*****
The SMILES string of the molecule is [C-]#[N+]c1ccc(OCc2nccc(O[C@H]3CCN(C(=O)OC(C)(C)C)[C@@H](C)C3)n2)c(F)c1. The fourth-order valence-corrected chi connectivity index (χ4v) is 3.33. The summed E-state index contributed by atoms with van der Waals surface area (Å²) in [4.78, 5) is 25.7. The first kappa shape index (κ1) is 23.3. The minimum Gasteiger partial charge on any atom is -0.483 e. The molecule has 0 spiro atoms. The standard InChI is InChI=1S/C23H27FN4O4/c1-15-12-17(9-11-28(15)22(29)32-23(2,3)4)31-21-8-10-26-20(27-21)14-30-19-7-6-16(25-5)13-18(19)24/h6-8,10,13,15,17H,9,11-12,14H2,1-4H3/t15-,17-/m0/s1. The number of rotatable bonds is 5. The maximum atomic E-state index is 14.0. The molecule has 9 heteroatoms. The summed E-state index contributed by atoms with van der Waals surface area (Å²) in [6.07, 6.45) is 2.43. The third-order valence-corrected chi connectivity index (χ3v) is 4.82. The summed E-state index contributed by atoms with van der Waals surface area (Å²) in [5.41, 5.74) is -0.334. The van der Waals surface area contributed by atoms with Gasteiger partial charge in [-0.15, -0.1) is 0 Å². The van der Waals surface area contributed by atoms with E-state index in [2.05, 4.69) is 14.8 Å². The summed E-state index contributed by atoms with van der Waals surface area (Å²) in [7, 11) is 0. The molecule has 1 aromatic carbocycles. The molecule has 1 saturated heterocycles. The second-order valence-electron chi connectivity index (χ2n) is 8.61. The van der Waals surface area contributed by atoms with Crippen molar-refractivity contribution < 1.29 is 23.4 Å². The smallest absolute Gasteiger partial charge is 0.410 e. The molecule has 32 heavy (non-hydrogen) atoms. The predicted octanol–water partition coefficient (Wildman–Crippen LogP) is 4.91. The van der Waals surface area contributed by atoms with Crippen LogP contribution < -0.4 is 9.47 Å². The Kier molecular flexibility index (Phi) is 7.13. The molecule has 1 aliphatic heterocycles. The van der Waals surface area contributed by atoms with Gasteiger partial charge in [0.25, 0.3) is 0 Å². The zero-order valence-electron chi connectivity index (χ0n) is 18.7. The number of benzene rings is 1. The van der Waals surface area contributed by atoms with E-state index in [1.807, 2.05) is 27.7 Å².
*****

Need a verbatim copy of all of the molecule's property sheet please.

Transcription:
The SMILES string of the molecule is [C-]#[N+]c1ccc(OCc2nccc(O[C@H]3CCN(C(=O)OC(C)(C)C)[C@@H](C)C3)n2)c(F)c1. The fourth-order valence-corrected chi connectivity index (χ4v) is 3.33. The summed E-state index contributed by atoms with van der Waals surface area (Å²) in [4.78, 5) is 25.7. The first kappa shape index (κ1) is 23.3. The minimum Gasteiger partial charge on any atom is -0.483 e. The molecule has 0 spiro atoms. The standard InChI is InChI=1S/C23H27FN4O4/c1-15-12-17(9-11-28(15)22(29)32-23(2,3)4)31-21-8-10-26-20(27-21)14-30-19-7-6-16(25-5)13-18(19)24/h6-8,10,13,15,17H,9,11-12,14H2,1-4H3/t15-,17-/m0/s1. The number of rotatable bonds is 5. The maximum atomic E-state index is 14.0. The molecule has 9 heteroatoms. The summed E-state index contributed by atoms with van der Waals surface area (Å²) in [6.07, 6.45) is 2.43. The third-order valence-corrected chi connectivity index (χ3v) is 4.82. The summed E-state index contributed by atoms with van der Waals surface area (Å²) in [5.41, 5.74) is -0.334. The van der Waals surface area contributed by atoms with Gasteiger partial charge in [-0.15, -0.1) is 0 Å². The van der Waals surface area contributed by atoms with E-state index in [2.05, 4.69) is 14.8 Å². The summed E-state index contributed by atoms with van der Waals surface area (Å²) in [7, 11) is 0. The molecule has 1 aromatic carbocycles. The molecule has 1 saturated heterocycles. The second-order valence-electron chi connectivity index (χ2n) is 8.61. The van der Waals surface area contributed by atoms with Crippen molar-refractivity contribution < 1.29 is 23.4 Å². The smallest absolute Gasteiger partial charge is 0.410 e. The molecule has 32 heavy (non-hydrogen) atoms. The predicted octanol–water partition coefficient (Wildman–Crippen LogP) is 4.91. The van der Waals surface area contributed by atoms with Crippen LogP contribution < -0.4 is 9.47 Å². The Kier molecular flexibility index (Phi) is 7.13. The molecule has 1 aliphatic heterocycles. The van der Waals surface area contributed by atoms with Gasteiger partial charge in [0.25, 0.3) is 0 Å². The zero-order valence-electron chi connectivity index (χ0n) is 18.7. The number of benzene rings is 1. The van der Waals surface area contributed by atoms with E-state index in [1.807, 2.05) is 27.7 Å².